Former drug czar talks recovery, sobriety—and terrorism?
It was definitely a party. But no one got out of line.
Of course, if anyone did step out of line, retired Army General Barry McCaffrey, veteran of the first Gulf War and former director of the White House Office of National Drug Policy under President Bill Clinton, would no doubt have been able to handle it.
The several-thousand people gathered on the west side of the Capitol on September 5 might have been there for a rock show, given the assemblage of jeans, T-shirts and tattoos. Instead, they rallied—clean and sober—at the 12th annual “Recovery Happens” event. Neither political rally nor fund-raiser, “Recovery Happens” was, according to organizer Susan Blacksher, executive director of the California Association of Addiction Recovery Resources, “a celebration of recovery.”
McCaffrey was the honorary chairman of this year’s rally. The former drug czar is a member of the board of CRC Health Group, a major player in providing treatment for addictions. He fired up the crowd, who really didn’t seem to need much in the way of encouragement, by informing the recovering addicts and alcoholics that they were examples of the kind of courage shown by soldiers in combat.
It was one more example of the way in which addiction, which the professionals all agree is a disease, gets caught up in the language and images of war.
McCaffrey acknowledged as much to SN&R. “I never lead with that,” he said, referring to the connection between Americans’ drug use and terrorism. “Terrorism’s a problem and we’ve got to address it in a sensible manner,” he said, noting that “we’re not doing very well in addressing it sensibly right now.”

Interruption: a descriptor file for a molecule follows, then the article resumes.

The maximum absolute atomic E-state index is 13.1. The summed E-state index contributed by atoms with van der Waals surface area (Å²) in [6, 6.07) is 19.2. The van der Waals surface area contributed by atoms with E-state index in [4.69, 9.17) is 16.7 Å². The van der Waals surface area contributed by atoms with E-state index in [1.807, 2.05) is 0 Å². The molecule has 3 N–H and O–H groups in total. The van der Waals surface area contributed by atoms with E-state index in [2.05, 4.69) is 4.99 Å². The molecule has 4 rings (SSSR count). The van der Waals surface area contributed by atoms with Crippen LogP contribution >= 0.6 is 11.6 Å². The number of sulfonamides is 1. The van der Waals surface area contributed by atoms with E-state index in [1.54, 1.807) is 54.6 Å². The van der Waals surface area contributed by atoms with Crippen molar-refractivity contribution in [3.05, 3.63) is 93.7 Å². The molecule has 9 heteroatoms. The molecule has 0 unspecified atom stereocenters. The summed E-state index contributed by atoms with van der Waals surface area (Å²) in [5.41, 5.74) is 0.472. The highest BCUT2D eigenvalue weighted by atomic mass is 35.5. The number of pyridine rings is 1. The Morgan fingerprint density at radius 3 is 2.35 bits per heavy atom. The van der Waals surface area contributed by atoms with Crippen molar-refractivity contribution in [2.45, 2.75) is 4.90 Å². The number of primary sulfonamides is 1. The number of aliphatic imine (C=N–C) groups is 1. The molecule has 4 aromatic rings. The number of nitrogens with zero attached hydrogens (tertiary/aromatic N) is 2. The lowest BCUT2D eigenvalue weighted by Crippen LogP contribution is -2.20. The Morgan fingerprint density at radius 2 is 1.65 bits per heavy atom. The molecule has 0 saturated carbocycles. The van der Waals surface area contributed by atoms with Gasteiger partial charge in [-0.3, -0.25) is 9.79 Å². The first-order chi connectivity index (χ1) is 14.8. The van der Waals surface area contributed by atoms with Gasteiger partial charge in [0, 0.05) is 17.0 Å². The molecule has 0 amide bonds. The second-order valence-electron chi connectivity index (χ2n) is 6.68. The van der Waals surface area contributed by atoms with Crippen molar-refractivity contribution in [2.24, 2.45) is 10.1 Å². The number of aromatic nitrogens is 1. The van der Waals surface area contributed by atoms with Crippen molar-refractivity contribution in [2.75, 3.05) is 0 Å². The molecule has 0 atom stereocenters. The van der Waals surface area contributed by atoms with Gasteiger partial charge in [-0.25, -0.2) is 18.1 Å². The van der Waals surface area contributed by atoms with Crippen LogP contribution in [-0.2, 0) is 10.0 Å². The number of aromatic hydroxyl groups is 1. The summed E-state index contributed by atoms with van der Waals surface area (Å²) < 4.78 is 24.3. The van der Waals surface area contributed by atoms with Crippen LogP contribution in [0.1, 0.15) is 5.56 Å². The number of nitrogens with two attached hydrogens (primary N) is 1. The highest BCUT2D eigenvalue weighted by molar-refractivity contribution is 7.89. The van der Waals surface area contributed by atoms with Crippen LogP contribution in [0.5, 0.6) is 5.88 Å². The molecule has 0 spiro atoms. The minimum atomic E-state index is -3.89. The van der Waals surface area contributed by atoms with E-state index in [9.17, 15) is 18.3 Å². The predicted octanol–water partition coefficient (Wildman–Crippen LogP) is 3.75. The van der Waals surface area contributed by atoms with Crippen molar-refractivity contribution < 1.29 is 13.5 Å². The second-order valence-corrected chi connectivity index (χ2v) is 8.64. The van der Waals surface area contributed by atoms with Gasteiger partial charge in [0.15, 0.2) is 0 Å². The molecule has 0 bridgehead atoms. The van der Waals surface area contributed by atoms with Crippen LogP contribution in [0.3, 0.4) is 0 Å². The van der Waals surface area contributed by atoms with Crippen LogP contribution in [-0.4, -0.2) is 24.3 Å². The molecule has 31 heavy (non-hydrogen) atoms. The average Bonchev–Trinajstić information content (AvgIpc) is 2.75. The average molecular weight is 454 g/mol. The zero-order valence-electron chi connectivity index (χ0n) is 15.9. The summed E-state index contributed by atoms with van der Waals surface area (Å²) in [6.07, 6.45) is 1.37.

The connection to terrorism, he said, is about money. “The value of a drug is not inherent; it’s situational,” McCaffrey said, pointing to the difference between the “five grand a movie starlet in L.A. pays for a weekend binge” and the two or three dollars a “Pakistani truck driver” pays for the same amount of drugs. McCaffrey’s point is that in the right situation, there’s a lot of money to be made from drug sales.
“What is true, though, no question, is that when you look at terrorist organizations,” he said, “almost all of them are essentially supported by criminal behavior. Whether it’s bank robbery, extortion, kidnapping or credit-card fraud,” McCaffrey contended, “terrorist organizations go for criminal enterprises that provide them with cash.”
So, of course, drug sales fund terrorism. It’s a no-brainer, according to McCaffrey.
But what about the conundrum caused by referring to a health problem in political and criminal terms? “I don’t know that it is a health problem,” McCaffrey said. “I think that it’s a health problem, and a criminal problem, and an international problem, and a work-related problem.” The complexity of the situation is such that “you can’t either choose to arrest drug dealers or choose to fund drug treatment.” Eradication and prosecution of dealers isn’t a bad idea, according to the general. It’s just not the only idea.
“Sure, we want to go after drug dealers,” McCaffrey said. “We understand that the Taliban is funded primarily by drug money. Al-Qaeda used to be funded by charitable donations from Saudi businessmen; now increasingly it’s funded by drug money out of Afghanistan.” But burning the opium fields won’t end terrorism, and it will make little difference in addiction. “It’s a good idea to try and eradicate the crop,” he said, “but that’s not going to help next year, with the drug problem.”
McCaffrey’s solution—from both a political and a health perspective—is this: “The centerpiece of any effective drug policy has to be prevention and education programs targeted at youngsters.” It’s the kid at risk who has to be helped, if only because that’s one less customer buying from a dealer—who may have bought from a middleman who purchased the drugs from a terrorist organization.
“You’ve got to get the political will and you’ve got to get the insurance companies to back scientifically based drug and alcohol treatment,” McCaffrey said.
Then he stopped to shake hands with a guy wearing a paper nametag that proclaimed his 45 days of sobriety.